Fourth Street Methodist Church History
- from "Fourth Street Methodist Church, Wheeling, W. Va. 175th Anniversary," 1960.
Fourth Street Methodist Church was the first Methodist organization, and also the first church of any denomination to be organized in the city of Wheeling.
The Methodist Episcopal Church of America was organized in Baltimore, December 24, 1784, at the historical "Christmas Conference." Sixty of the sixty-three preachers in America attended this conference which elected Thomas Coke and Francis Asbury as bishops; they appointed Rev. Wilson Lee to the Red Stone Circuit, Baltimore Conference. This was one of the first Methodist circuits west of the Allegheny Mountains. In the spring of 1785, the Rev. Mr. Lee became the organizer and first pastor of the church in the frontier settlement of Wheeling. Only three years before, the last battle of the Revolution had been fought at Fort Henry. It was a wild country which at that time knew no organized religion. Savages and beasts roamed the forests, and the Ohio River was the ribbon that separated East from West.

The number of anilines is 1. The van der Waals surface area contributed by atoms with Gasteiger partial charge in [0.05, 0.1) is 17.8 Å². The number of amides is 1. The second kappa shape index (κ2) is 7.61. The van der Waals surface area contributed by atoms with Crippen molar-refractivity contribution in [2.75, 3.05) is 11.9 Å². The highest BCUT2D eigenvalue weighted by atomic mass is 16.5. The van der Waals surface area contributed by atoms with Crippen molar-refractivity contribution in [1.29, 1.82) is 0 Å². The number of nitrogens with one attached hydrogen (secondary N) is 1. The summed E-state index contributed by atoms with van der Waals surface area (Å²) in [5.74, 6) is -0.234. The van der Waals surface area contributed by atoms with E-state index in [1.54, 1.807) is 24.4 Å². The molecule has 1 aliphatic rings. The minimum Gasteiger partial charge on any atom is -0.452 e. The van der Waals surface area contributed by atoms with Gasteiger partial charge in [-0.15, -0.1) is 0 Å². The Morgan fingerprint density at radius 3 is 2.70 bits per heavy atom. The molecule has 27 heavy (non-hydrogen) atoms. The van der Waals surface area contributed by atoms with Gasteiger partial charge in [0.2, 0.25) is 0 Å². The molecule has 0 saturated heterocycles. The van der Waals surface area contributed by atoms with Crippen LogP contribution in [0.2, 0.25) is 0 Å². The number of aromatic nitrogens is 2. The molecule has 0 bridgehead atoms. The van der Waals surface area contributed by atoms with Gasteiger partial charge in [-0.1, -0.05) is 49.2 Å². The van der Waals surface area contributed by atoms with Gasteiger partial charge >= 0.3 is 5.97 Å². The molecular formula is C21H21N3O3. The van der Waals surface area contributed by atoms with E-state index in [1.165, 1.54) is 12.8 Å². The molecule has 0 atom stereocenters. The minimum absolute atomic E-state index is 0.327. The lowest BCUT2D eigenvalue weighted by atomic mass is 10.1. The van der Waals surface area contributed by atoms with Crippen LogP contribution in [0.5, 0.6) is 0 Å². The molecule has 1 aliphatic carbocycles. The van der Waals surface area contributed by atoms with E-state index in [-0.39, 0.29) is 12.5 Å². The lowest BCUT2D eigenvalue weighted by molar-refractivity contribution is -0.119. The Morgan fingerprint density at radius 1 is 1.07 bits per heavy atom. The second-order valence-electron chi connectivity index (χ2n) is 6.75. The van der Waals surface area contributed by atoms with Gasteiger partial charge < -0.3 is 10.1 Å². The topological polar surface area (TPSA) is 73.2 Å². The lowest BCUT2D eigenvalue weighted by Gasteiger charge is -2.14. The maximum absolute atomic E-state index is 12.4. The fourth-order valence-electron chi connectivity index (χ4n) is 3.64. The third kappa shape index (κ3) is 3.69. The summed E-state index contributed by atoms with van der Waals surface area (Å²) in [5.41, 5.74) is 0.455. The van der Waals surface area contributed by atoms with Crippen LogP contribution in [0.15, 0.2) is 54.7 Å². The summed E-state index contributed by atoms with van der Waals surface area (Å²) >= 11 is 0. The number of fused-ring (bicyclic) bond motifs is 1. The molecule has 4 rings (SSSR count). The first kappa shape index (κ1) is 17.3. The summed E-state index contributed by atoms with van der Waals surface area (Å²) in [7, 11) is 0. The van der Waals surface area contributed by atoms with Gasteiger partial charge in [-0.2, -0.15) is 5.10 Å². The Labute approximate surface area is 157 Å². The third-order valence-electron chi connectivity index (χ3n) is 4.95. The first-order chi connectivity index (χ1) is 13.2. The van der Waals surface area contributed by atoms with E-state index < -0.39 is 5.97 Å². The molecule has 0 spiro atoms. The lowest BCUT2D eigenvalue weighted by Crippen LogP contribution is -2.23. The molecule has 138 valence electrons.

It was to the home of Colonel Ebenezer Zane that the Rev. Mr. Lee came and made known his mission. He was graciously received, and meetings were later held in this home which stood at the southeast angle of Fort Henry (now Eleventh and Main Streets). Mrs. Elizabeth McColloch Zane, wife of Ebenezer, was the first member of the little Methodist class; she became a power for righteousness and was zealous and pious.
The first episcopal visit to Wheeling was made by Asbury in 1808. Bishop Asbury preached in the courthouse from Hebrews 11-2-3 on "The Great Salvation and the Danger of Neglecting it." The Bishop and his party were entertained at the home of Col. Ebenezer Zane, where his youngest sister, Betty, told of carry powder in her apron to the settlers.